16 hours ago, Maddus Mattus wrote
It's the government (law), by providing a safety nets and the guarantee of bailouts.
Rather than asking the question "were the bailouts justified", which is an interesting question, but probably one for the history books because the bailouts happened regardless of whether you wanted them or not, a much better question is "how can be make sure that we never bailout banks again".
I think the most important observation here is that savings and current accounts are immensely important in the modern world:
1) They provide an electronic payment system reducing the need to physically transport currency e.g. from your employer to you, or from company X to company Y.
2) They provide a convenient way for the government to do data-analysis to look for tax-evasion and money-laundering, helping to tackle crime.
3) They provide a safe place to keep money, centralising the physical security needed to look after currency, and reducing the risk of burglary/mugging etc against ordinary citizens.
4) They provide a mechanism by which your idle money can be reinvested in the wider economy, encouraging growth (e.g. by lending the $1000 in your account as part of a $50000 loan to a small business)
The reason I'm bringing this up, is that it is:
A) In the interests of individuals to hold their money in a bank - even if the bank offers no interest on those savings.
B) Accruing interest - i.e. getting a high ROI on a savings account is a minor consideration for people getting a bank account. This can be seen by how rarely people move banks and the fact that most savings accounts are currently less than inflation. People that care about ROI typically get real investments rather than leave their money in a savings/current account.
C) It is much better for economic growth if people store their money in current and savings accounts than to store it at home as cash.
D) Most people would consider a minor risk of their savings vanishing - even if their savings are relatively small - as a deal breaker with most banks. This can be seen by the large number of people who don't invest anything at all, and by the queues around the block when a run-on-the-bank happens.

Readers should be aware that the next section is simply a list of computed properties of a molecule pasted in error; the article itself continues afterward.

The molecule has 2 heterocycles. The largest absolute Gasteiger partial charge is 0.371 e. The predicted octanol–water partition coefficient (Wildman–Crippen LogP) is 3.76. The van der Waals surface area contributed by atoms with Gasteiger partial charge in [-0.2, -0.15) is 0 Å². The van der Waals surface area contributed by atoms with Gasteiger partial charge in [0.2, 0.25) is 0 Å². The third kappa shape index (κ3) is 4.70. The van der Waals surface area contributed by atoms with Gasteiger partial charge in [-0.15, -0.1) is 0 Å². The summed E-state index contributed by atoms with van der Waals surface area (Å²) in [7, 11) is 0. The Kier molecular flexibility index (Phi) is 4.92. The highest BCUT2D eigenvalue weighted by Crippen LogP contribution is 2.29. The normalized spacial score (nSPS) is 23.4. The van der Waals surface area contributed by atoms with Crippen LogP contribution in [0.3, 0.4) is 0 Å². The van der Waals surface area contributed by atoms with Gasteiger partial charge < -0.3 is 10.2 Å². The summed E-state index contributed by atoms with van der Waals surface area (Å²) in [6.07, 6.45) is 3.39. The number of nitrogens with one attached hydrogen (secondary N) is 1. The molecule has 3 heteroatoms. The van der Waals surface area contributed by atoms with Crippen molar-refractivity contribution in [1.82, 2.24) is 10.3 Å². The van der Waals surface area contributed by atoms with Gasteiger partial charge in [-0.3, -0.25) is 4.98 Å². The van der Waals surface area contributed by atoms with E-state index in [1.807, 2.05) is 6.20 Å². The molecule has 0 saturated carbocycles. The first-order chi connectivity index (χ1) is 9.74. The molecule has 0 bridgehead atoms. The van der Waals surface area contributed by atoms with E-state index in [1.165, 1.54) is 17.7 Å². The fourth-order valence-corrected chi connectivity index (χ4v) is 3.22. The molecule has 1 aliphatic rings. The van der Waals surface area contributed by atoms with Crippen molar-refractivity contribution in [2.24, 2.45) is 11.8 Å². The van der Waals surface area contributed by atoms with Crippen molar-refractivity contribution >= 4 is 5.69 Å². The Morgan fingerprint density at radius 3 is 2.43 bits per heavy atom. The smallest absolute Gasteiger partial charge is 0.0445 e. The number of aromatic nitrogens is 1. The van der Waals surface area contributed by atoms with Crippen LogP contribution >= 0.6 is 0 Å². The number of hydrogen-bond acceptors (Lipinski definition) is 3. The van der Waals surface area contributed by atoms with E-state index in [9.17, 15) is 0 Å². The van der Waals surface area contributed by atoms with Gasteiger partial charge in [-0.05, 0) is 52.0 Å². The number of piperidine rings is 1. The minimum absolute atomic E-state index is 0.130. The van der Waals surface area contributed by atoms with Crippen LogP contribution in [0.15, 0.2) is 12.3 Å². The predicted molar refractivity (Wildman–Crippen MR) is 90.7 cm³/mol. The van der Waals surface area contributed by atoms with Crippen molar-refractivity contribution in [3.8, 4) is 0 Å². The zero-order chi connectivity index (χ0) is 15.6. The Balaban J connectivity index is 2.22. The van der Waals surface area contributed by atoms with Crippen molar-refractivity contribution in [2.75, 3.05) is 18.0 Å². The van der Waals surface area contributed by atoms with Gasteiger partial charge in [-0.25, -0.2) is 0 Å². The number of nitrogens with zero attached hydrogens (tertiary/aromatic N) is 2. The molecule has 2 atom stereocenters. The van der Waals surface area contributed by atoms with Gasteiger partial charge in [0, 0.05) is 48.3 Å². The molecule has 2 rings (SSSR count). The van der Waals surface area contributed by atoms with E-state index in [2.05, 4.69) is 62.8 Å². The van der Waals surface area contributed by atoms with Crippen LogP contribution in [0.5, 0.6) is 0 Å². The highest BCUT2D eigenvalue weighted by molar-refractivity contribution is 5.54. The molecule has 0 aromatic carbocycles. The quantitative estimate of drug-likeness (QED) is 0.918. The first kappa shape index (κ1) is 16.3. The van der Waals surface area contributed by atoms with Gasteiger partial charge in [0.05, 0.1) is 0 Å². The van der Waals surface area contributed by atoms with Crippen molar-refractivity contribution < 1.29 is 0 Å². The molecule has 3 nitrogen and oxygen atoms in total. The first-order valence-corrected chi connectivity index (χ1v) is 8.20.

Now we come to the fun part - how do we avoid ever paying another bailout - i.e. how do we make banks accountable for their own business mistakes going forward (let's ignore the current bailout for now) so that if they gamble and lose, they go out of business.
Well, we have a few options:
1) We can tell customers that their savings are at risk. This is the pure-capitalist approach, but it will lead to large numbers of people opting out of using savings accounts at all, since a 0.1% interest rate doesn't look very attractive if it's coupled with a 0.5% risk of losing all your savings in a given year.
2) We can make it illegal for banks to put savings at risk - but this negates (4) above.
3) We can force banks to pay insurance on all savings to another private firm - but then we're just transferring the risk to insurance companies, who are typically backed by big banks (so you end up with incestuous insurance).
4) We can force banks to pay insurance on all savings to the government in return for underwriting the savings - but this encourages the bank to obfuscate their risk and run rings round the government. It also makes the rate of insurance more a decision of politics than of risk.
5) We can try and force banks to take less risk overall (i.e. improve capital-asset to risk ratios) - but this reduces the amount of lending that happens in the short term as banks build up their capital ratios rather than lending out to small businesses.
You get to choose one of these five options, but none of them are all that great - but your suggestion of (1) is probably the worst option, since it would immediately lead to a run on the banks, leading to a total collapse of most lending institutions, leading to massive closures of businesses.
The government is currently opting for something between suggestion (4) and suggestion (5) by imposing higher banking taxes and introducing new banking regulations respectively.